• Meditation. Children: Mindfulness can be taught to children. You can start with the idea of keeping still during a long breath. Schools have been incorporating mindfulness and meditation during the day, so ask your child if they learned how to do it in school. Adults: Daily meditation can help to build the connections between your amygdala (small alarm center of the brain) and your prefrontal cortex (thinking, reasoning). What this means is, that with regular practice, although you still may react initially to news/events/situations, your resilience and recovery time will improve. See more effects of meditation here.
  • Journal. Children and Adults: There is just something about the act of putting pen to paper; specifically, handwriting has a specific effect on the brain. Also, there is evidence that journaling can promote good mental health. Get in the habit of writing a little down every day. I suggest that you have 2 journals: one for your anger/anxiety, and another for gratitude and envisioning how you would like the world to look like in the coming months, years.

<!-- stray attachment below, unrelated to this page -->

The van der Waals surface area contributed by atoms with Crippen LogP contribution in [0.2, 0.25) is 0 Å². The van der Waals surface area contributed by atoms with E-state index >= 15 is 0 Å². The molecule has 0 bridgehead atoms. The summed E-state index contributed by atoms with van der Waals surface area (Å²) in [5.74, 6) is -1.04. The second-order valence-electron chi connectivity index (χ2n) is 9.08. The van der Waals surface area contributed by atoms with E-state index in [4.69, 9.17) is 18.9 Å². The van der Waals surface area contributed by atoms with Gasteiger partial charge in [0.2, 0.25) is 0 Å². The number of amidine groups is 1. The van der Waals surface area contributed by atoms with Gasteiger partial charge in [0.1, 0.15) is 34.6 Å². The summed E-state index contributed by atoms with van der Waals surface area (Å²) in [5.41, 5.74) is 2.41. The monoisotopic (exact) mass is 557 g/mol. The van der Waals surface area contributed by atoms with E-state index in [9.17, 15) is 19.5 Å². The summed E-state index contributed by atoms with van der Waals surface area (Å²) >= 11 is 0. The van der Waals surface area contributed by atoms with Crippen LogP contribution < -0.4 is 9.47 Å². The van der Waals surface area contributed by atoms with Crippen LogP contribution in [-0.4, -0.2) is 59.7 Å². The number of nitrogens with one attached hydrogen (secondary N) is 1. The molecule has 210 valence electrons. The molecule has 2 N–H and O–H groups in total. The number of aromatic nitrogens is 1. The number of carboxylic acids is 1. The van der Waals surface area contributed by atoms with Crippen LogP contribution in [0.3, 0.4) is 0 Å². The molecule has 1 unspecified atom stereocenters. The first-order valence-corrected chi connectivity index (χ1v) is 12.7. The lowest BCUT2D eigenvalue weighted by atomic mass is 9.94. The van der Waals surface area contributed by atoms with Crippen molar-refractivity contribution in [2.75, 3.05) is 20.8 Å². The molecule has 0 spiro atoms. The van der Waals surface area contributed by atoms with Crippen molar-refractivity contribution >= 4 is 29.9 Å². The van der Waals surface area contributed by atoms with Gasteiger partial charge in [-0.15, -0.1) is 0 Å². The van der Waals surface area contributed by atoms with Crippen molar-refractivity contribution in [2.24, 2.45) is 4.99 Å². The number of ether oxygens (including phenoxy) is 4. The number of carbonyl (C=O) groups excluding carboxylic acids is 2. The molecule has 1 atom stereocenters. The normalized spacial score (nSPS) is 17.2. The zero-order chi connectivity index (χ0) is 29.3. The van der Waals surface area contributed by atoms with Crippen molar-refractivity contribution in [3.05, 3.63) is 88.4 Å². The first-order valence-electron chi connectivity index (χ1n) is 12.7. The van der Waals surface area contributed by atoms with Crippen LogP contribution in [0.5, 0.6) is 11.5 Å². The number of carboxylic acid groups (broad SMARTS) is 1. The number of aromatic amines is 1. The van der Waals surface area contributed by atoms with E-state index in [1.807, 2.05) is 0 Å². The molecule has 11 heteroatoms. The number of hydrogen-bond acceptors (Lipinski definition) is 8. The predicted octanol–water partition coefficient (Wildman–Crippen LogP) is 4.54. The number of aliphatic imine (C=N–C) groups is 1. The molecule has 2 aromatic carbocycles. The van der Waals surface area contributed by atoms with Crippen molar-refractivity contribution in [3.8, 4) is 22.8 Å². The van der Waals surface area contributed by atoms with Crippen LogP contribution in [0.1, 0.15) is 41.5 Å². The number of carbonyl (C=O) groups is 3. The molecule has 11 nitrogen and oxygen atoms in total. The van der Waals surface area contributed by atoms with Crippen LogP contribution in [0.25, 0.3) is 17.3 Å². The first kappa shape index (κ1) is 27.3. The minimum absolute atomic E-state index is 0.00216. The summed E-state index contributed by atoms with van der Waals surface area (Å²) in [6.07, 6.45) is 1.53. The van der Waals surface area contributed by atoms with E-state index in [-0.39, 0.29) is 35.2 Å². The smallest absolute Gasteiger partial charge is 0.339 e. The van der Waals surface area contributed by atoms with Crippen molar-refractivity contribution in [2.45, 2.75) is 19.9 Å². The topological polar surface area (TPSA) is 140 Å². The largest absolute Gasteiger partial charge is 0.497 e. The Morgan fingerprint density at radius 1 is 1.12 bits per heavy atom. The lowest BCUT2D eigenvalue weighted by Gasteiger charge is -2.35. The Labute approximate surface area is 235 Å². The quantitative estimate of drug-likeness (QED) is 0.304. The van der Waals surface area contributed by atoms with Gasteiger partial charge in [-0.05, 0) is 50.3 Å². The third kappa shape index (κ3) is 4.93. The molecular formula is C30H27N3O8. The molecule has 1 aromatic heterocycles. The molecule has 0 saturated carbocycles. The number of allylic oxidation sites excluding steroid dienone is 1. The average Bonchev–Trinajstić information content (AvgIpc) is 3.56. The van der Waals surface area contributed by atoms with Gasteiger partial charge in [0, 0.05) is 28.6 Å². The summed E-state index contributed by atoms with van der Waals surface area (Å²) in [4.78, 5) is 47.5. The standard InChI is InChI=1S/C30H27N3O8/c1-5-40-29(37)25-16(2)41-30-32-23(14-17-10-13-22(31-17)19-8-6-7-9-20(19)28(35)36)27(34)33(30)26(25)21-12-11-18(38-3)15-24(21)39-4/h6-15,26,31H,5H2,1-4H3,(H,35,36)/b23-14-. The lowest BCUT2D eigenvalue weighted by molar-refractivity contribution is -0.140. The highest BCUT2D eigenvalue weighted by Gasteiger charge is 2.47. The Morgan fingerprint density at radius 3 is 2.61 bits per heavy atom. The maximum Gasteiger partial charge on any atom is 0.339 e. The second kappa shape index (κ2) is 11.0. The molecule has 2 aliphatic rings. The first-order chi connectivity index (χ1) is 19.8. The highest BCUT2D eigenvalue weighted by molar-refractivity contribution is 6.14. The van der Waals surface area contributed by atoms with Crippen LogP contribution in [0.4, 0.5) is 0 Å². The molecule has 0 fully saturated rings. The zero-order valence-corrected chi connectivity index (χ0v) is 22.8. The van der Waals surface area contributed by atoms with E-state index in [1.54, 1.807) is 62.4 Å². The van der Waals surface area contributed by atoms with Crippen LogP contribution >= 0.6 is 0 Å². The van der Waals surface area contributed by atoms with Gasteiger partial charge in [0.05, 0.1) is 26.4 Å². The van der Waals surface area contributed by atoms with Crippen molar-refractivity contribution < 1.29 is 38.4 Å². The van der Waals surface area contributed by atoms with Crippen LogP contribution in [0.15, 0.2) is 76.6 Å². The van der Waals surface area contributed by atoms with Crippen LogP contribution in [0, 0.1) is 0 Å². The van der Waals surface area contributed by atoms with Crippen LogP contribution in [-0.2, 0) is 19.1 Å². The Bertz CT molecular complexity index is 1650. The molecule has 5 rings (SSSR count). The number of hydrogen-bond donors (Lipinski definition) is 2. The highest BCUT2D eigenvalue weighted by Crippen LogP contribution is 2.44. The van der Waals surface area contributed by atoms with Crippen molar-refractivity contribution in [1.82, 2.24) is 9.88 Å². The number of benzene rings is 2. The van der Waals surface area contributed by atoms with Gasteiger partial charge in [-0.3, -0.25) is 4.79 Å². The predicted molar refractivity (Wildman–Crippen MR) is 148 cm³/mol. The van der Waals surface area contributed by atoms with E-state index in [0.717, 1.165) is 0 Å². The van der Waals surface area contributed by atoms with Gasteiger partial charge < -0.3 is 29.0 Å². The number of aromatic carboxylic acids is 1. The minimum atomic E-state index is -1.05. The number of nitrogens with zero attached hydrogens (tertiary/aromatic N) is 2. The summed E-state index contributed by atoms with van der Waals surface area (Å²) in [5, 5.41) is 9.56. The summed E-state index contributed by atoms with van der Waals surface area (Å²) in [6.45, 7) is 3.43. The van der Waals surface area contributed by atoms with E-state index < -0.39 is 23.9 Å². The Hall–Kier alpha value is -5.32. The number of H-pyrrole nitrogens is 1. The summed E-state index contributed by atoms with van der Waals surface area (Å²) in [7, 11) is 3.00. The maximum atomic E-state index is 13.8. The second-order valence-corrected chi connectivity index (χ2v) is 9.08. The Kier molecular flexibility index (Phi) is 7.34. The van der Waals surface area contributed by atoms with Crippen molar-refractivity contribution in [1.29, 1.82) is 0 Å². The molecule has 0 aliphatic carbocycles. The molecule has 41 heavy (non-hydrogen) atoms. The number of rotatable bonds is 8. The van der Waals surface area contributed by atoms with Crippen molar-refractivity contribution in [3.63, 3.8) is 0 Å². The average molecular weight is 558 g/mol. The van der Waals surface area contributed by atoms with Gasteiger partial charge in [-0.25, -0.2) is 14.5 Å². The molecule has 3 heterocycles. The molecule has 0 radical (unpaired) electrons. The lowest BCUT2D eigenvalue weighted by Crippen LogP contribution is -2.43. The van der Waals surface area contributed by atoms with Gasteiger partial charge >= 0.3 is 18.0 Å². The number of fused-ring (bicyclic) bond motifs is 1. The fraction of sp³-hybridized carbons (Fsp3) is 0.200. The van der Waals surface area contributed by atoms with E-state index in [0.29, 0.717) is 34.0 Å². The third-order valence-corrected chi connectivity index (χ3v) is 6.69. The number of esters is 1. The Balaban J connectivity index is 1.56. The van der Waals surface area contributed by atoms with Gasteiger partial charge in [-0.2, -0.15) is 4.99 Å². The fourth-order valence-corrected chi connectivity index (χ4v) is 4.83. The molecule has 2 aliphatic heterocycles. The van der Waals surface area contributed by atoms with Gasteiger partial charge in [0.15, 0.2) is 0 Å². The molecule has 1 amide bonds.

• Psychotherapy. Children: If your child had been receiving support, continue with telehealth sessions, if available. If your chilld seems significantly more anxious, and is experiencing distress, reach out  for support. Adults: If you are currently receiving talk therapy with a counselor, social worker, or psychologist, continue your work. If you are struggling and need help, here . Stay connected with others. Reach out on the phone, continue to FaceTime, Zoom, Google Hangout/Meet. Do something to help a friend or neighbor. Check in on your loved ones. The act of reaching out to lend a helping hand can benefit not only the person receiving the help, but the person offering it. 
  • Limit Media Consumption and Screen Use. Children: As challenging as this is right now, try to limit your child’s consumption of screens as much as possible during the day. The benefits far outweigh the challenges, as excessive screens can have such a negative impact on behavior. Adults: Be mindful of your sources, and limit consumption during the day. Too much can keep us in an overwhelmed, fear based state of mind that affects our nervous system negatively.